The President’s budget is unlikely to pass in its current form which is problematic for most sectors in U.S. healthcare. But it’s certainly an important precursor for important discussions about its future. Stay tuned.
“The President’s Budget for Fiscal Year 2022”; May 28, 2021; Office of Management and Budget
Jessie Hellmann “Biden proposes 23% funding increase for HHS”; May 29, 2021; Modern Healthcare
Richard Rubin “First Biden Budget Retains Trump-Era Business Tax Break”; May 29, 2021; Wall Street Journal
KFF: 27% of Medicare Beneficiaries have Used Telehealth during Pandemic
An analysis of the Medicare Current Beneficiary Survey (MCBS) Fall 2020 COVID-19 Supplement by the Kaiser Family Foundation:
Among the vast majority of Medicare beneficiaries with a usual source of care (95%), such as a doctor or other health professional, or a clinic, nearly two-thirds (64% or 33.6 million) say that their provider currently offers telehealth appointments, up from 18% who said their provider offered telehealth before the pandemic. But nearly a quarter of Medicare beneficiaries (23%) say they don’t know if their provider offers telehealth appointments– larger among beneficiaries who live in rural areas (30%).
Among the 33.6 million Medicare beneficiaries with a usual source of care who reported that their provider currently offers telehealth appointments, nearly half (45%) said they had a telehealth visit with a doctor or other health professional between the summer (July) and fall of 2020. This translates to just over 1 in 4 (27% or 15 million) of all community-dwelling beneficiaries in both traditional Medicare and Medicare Advantage using telehealth during this time period.
“Medicare and Telehealth: Coverage and Use During the COVID-19 Pandemic and Options for the Future “; May 19, 2021; Kaiser Family Foundation
Analysis: Telehealth Focus of the Majority of Regulatory Changes Made Permanent from Pandemic
Of the 244 COVID-19-related regulatory changes that were implemented through January 8, 2021:
27 (11%) have been expanded or made permanent.
2 have been terminated.
12 affect payment systems and quality programs.
5 relate to provider capacity and workforce.
3 concern telehealth.
“Which Medicare Changes Should Continue Beyond the COVID-19 Pandemic? Four Questions for Policymakers”; May 25, 2021; Commonwealth Fund
Milliman Medical Index: Health Costs Decreased 4.2% for Family of Four
Based on restated claims data, healthcare costs for a hypothetical family of four in 2020 were $26,078, compared to $27,233 in 2019(-4.2%). The cost of healthcare this year for the MMI family of four is projected to be $28,256 and $6,516 for an average individual in 2021.
From 2019 to 2021, employees will see an estimated cumulative 4.0% increase in their total average costs (employee contributions, plus out-of-pocket expenses incurred at point of care), while employers will see a 4.2% bump in their portions of their employee benefit costs.
“Milliman Medical Index: Cost of healthcare for a family of four decreases for first time in report history, to $26,078 in 2020, but costs are projected to rebound in 2021”; May 27, 2021; Milliman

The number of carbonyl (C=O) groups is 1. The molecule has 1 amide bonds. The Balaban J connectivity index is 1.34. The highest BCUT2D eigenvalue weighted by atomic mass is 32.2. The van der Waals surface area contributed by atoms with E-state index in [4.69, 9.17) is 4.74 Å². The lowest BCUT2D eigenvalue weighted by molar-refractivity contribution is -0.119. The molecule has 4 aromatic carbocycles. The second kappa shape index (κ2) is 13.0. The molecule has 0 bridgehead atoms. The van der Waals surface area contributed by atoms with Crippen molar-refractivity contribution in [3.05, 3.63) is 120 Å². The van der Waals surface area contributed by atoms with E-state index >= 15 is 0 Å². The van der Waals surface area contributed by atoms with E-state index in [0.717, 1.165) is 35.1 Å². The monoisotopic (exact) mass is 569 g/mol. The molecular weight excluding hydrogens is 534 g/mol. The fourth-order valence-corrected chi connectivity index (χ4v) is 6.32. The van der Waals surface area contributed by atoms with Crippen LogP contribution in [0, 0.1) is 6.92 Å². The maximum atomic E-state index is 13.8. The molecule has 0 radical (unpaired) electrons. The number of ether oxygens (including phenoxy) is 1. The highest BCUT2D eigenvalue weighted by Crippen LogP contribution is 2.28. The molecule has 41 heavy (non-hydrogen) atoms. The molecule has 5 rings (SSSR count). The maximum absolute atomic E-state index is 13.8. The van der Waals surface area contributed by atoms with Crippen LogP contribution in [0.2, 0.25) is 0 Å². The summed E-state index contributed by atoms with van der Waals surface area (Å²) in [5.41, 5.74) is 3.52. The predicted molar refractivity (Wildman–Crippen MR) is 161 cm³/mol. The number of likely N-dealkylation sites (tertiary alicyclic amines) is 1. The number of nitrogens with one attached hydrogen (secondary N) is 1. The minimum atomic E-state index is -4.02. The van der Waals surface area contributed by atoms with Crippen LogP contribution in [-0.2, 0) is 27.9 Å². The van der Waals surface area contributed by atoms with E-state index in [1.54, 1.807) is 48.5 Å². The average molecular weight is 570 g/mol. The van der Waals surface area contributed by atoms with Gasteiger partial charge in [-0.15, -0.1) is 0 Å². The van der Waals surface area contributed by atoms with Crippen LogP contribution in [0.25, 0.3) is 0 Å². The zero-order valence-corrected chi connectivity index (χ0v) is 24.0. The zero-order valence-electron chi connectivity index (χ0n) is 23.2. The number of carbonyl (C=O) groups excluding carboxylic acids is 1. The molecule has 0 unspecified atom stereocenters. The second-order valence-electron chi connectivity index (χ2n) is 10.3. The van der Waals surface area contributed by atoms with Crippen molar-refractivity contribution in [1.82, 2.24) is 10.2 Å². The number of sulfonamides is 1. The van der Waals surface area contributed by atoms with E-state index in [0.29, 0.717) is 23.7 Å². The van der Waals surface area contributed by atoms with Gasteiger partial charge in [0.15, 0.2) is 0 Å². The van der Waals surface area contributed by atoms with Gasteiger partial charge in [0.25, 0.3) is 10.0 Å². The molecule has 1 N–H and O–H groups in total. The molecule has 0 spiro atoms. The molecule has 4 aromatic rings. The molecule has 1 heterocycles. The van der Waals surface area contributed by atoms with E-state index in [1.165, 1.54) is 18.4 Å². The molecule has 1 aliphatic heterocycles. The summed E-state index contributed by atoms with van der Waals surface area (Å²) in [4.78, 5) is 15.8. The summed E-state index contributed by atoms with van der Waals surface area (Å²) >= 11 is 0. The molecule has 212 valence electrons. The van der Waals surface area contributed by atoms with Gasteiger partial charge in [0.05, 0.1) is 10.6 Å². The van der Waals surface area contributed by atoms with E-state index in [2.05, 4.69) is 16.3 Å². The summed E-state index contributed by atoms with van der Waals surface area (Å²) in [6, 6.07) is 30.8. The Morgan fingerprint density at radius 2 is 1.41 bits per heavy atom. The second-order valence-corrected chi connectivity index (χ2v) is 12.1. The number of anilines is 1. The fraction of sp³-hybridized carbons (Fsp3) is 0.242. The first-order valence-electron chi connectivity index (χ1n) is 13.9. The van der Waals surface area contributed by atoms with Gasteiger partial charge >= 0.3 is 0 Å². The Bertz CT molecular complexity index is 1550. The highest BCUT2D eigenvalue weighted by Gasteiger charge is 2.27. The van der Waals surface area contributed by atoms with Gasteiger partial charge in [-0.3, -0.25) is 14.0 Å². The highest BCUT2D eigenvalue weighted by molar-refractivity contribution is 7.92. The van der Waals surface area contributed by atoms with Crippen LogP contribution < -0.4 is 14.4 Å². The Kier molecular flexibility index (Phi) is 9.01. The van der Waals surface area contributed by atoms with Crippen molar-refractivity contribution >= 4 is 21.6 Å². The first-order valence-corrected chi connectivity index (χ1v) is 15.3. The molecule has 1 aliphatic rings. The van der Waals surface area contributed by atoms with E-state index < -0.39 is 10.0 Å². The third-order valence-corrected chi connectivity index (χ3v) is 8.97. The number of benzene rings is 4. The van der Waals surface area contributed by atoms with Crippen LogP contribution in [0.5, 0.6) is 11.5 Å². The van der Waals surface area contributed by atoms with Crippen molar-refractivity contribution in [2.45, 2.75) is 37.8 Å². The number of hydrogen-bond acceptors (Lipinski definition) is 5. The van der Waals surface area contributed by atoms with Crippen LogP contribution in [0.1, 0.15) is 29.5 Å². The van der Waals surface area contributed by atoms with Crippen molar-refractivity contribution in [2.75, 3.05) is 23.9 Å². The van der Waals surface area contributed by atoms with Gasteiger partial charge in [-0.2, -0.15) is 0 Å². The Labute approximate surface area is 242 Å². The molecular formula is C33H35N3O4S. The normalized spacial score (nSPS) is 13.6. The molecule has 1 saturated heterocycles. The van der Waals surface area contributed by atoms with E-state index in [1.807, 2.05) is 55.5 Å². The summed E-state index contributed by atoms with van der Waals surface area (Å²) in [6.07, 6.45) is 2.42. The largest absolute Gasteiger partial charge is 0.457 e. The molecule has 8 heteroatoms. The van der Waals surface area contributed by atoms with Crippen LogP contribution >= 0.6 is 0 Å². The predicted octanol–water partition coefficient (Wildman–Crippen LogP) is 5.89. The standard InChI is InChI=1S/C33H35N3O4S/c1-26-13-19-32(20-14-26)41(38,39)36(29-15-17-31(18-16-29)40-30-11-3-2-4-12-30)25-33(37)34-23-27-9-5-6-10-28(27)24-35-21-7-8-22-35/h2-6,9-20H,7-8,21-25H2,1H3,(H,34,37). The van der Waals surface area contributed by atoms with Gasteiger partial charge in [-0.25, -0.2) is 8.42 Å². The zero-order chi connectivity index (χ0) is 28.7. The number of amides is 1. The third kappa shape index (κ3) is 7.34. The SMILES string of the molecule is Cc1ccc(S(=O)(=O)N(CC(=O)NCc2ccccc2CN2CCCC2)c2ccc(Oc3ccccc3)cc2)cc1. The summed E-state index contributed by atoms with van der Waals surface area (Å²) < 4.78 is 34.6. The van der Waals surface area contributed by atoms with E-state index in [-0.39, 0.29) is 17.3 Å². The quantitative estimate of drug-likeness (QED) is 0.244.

MGMA: Physician Comp Stable During Pandemic
Per the 2021 MGMA Provider Compensation and Production report released last week:
Compensation for primary care physicians increased by 2.6% between 2019 and 2020, compared to the three- and five-year cumulative increases of 5.27% and 10.15% respectively.
Surgical physicians saw a compensation drop of 0.89% in 2020. Nonsurgical specialists reported a drop of 1.29% despite contending with significant challenges.
Advanced practice providers saw a slight bump in compensation in 2020.
Physician compensation during the COVID-19 pandemic remained largely unchanged, even as just about everything else across the healthcare landscape shifted, a new report shows.
“2021 MGMA Provider Compensation and Production”; Medical Group Management Association
NCHS: 3.8% Birth Rate Decline in 2020
Per the National Center for Health Statistics, an estimated 3.61 million babies were born in 2020, a decrease of 140,000 or 3.8% less than in 2019. The number of births is at its lowest level since 1979.
It was the sixth straight annual decline in the number of births. US births in 2020 were about 700,000 fewer than the 2007 peak of 4.3 million.
The other two primary measures of births in the US, birth rate (births per 1,000 people) and fertility rate (births per 1,000 women aged 15 to 44) also declined for the sixth straight year.
20 states had a drop in births greater than the national decline of 3.8%.
In New Mexico, they decreased by 7.16%; in Wyoming, they fell by 6.81%, and Hawaii’s fell by 6.35%. New Hampshire had the smallest decline: 0.6%.
Utah had the highest birth rate of all states in 2020: 14.1 births per 1,000 people. Vermont had the lowest rate at 8.2 births per 1,000 people.
The share of births for women between 30 and 44 is up, while it’s down for teen mothers. The percentage of all births for people aged 15 to 19 has declined by more than half in the last 10 years.
“Births: Provisional Data for 2020”; May 2021; National Center for Health Statistics
Millman Medical Index: Forecast for 8.4% Increase in Healthcare Costs
Findings of the 2021 MMI:
Healthcare costs decreased year over year with our restated 2020 MMI being 4.2% lower than the 2019 MMI value. Eliminated and deferred care has more than offset the cost of COVID-19 testing and treatments. All categories of healthcare costs except prescription drugs with and without rebates are lower in 2020 compared to 2019.
Our 2020 MMI report suggested that COVID-19 testing and treatment costs “may be dwarfed by the spending reductions resulting from deferrals of care.”
Digital health, telehealth, and mail-order pharmacy utilization increased as individuals accessed care in new ways. It is uncertain whether these new behaviors will persist, revert to pre-COVID-19 behaviors, or change in some new way when the public health emergency is over.